Mayer-Rokitansky-Küster-Hauser (MRKH) Syndrome Symptoms

Mayer-Rokitansky-Küster-Hauser (MRKH) syndrome is primarily associated with abnormal development of the female reproductive system.

Women who suffer from the condition either have an underdeveloped vagina and uterus or these structures are absent altogether. In the majority of cases, affected women do not have periods and a lack of menstruation by age 16 is often the first symptom of the condition.

Women with MRKH syndrome do have normal, functioning ovaries and can still have children with the help of assisted reproduction. Affected females also have normal external genitalia and sexual characteristics but other defects may be present such as underdeveloped kidneys, skeletal abnormalities and impaired hearing.

Some of the clinical features and symptoms of MRKH syndrome include:

  • Primary amenorrhea or absence of periods during puberty
  • Normal development of sexual characteristics such as breasts and pubic hair
  • Normal external genitalia
  • Normal chromosomal patterns seen on karyotyping
  • Functioning ovaries with normal levels of estrogen
  • Reduced vaginal depth, of around 2 to 7 cm.
  • In MRKH type 1 syndrome, only the uterus and upper vagina are abnormal and the fallopian tubes are unaffected. In type II MRKH syndrome, the abnormal development of the uterus and vagina may be accompanied by defects in the fallopian tubes as well as the kidneys and spine. People affected by MRKH type 2 may also suffer from impaired hearing.
  • Less commonly, heart defects are also seen and examples include aorto-pulmonary window, atrial septal defect and pulmonary valvular stenosis.

Further Reading

Last Updated: Feb 27, 2019

Dr. Ananya Mandal

Written by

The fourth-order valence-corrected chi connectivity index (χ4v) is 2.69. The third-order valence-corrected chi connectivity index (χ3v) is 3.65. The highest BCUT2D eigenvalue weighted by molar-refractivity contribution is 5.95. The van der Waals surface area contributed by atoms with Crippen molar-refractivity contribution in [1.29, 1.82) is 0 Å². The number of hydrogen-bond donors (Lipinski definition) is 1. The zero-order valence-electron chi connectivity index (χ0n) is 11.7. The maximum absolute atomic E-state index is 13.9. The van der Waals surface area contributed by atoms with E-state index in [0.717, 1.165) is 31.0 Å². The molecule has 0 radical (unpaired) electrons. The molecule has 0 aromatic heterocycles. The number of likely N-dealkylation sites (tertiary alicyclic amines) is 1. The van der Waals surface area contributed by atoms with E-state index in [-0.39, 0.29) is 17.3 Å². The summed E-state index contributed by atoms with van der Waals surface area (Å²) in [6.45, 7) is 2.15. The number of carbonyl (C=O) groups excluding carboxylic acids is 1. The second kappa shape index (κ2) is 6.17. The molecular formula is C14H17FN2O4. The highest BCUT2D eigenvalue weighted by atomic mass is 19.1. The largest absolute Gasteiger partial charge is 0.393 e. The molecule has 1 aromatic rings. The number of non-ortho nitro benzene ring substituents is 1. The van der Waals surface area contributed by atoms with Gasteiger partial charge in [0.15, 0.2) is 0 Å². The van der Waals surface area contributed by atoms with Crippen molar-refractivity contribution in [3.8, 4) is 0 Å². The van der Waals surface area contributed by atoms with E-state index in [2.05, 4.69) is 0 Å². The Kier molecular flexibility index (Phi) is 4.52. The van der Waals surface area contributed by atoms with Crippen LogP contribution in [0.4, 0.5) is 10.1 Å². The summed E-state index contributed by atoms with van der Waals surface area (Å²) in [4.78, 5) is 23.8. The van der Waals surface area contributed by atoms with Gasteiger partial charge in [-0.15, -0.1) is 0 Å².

Dr. Ananya Mandal

Dr. Ananya Mandal is a doctor by profession, lecturer by vocation and a medical writer by passion. She specialized in Clinical Pharmacology after her bachelor's (MBBS). For her, health communication is not just writing complicated reviews for professionals but making medical knowledge understandable and available to the general public as well.


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  1. Pallavi Lakshminarayan Pallavi Lakshminarayan India says:

    I have been searching for some article like this. I guess i have MRKH syndrome type-1. Although none of the doctors diagnosed this to me till now. And they always said as to they are not sure of what kind of disorder i have since i am totally normal except for that i have never got my periods till now.
    Thank you

    • miranda lewis miranda lewis United Kingdom says:

      I'm sorry you're suspecting this very issue..I've just shared some concerns as a friend of mine is facing MRKH. And just like you she's never experienced periods..No other bothering symptoms but inability to have a kid naturally. This has become the hugest and most terrifying issue for her and her husband. From what I know they are currently looking onto surrogacy..
      The good news is that your doctors haven't still diagnosed you on MRKH. If they're not sure, then you have chances, as self evaluation cannot be much reliable..I'm wishing you the best!

  2. Lucas Vanessa Quandt Lucas Vanessa Quandt Brazil says:

    Gostaria de ter um diagnóstico certo, pois já consultei com inúmeras médicos e nenhum tem um diagnóstico certo um diz que é útero infantil e 1 único me falou sobre a Síndrome de Rokitansky.

  3. dina leen dina leen United Kingdom says:

    I am 14 and I still haven't had my period. I know I am still young but too years ago I went aboard and I got a normal health check up one of the check ups was to see the size of my uterus. Sadly it wasn't normal the doc said me being 12 and have a 7 year olds size of a uterus isn't normal. We got a second option and was told is okay and by the time I am 14 everything will be okay and I will get my period. I found out about MRKH today and I don't know how to ask my mum fur help.

The opinions expressed here are the views of the writer and do not necessarily reflect the views and opinions of News Medical.